Krasnoyarsk region Governor Alexander Lebed, a likely contender in the next presidential elections, said Wednesday that Yeltsin's resignation would "benefit the country," as quoted by Interfax. The former paratroop general said he would be ready to take responsibility for leading the country out of the crisis.


Constitutionally, the only way he could do that would be by winning the presidency after early elections, or by being named prime minister by Yeltsin -- an unlikely prospect.


Several observers cautioned that Yeltsin is unpredictable and might not confine himself to candidates being discussed.


"I don't exclude some sort of exotic choice," said Russia's Regions leader Morozov. "Knowing the character of the president he could cynically and unexpectedly say: 'You proposed this list, but I am introducing this candidate because it's my right to do so.'"


The president opened the door for parliament's power grab with his unexpected Aug. 23 firing of Prime Minister Sergei Kiriyenko in the wake of the ruble's collapse and a default on some government debt. Confirming the prime minister is one of the few levers the 1993 constitution gives the Duma over the president.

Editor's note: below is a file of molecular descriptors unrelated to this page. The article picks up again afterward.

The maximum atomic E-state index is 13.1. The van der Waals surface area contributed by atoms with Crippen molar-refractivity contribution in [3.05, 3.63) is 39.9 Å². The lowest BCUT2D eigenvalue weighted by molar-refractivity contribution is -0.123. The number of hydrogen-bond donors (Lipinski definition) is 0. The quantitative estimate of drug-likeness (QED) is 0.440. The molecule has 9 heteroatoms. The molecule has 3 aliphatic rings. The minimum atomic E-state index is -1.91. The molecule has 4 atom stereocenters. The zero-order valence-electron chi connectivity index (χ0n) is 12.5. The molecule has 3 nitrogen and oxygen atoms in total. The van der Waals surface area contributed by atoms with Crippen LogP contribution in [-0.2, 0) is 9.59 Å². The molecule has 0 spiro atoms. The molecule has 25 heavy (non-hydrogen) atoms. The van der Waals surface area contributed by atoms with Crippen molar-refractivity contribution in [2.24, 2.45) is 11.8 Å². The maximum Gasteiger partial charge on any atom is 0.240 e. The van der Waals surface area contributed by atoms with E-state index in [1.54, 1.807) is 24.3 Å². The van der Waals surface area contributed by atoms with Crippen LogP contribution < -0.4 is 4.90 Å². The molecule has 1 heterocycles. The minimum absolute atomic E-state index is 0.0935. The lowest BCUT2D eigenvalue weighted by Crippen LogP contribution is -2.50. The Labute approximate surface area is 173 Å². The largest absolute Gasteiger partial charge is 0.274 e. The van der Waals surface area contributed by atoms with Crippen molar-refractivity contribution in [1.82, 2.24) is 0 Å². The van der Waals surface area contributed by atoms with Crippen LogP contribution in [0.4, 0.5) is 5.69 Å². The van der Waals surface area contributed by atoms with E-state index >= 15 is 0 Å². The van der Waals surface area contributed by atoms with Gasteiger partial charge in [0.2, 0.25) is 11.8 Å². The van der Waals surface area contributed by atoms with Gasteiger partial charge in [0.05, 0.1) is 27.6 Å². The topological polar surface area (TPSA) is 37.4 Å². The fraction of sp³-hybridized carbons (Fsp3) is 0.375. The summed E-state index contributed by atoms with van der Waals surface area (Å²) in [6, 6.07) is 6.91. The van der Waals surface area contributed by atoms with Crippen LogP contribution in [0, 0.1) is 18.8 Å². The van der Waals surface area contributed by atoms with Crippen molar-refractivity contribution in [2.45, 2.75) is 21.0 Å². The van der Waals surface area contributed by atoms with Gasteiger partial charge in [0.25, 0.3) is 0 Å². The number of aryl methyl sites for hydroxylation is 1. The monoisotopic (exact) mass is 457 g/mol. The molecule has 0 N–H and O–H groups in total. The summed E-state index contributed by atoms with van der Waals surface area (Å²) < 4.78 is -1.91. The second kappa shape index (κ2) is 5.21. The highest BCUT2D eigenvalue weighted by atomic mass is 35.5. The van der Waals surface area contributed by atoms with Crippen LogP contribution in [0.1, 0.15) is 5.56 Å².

In April, Yeltsin was strong enough to push Kiriyenko past the Duma on a third vote by threatening them with dismissal. Since then, however, the economic crisis and continuing doubts about his health have sapped his prestige and thrown the initiative to the legislative branch.


The Communists, apparently sensing a chance to win a slice of the power that slipped out of their grasp when Zyuganov lost the 1996 presidential election to Yeltsin, on Wednesday laid out their proposals for dealing with the economic crisis if they should get a share of power.


A three-page statement from the party's central committee said that the left would seek renationalization of "strategically-important sectors" of the economy and state monopolies on the export of strategic raw materials.


The Communists have so far not agreed to join in the new government, but any of the contenders for prime minister currently being talked about are likely to steer the economy more toward the increased state controls favored by the left.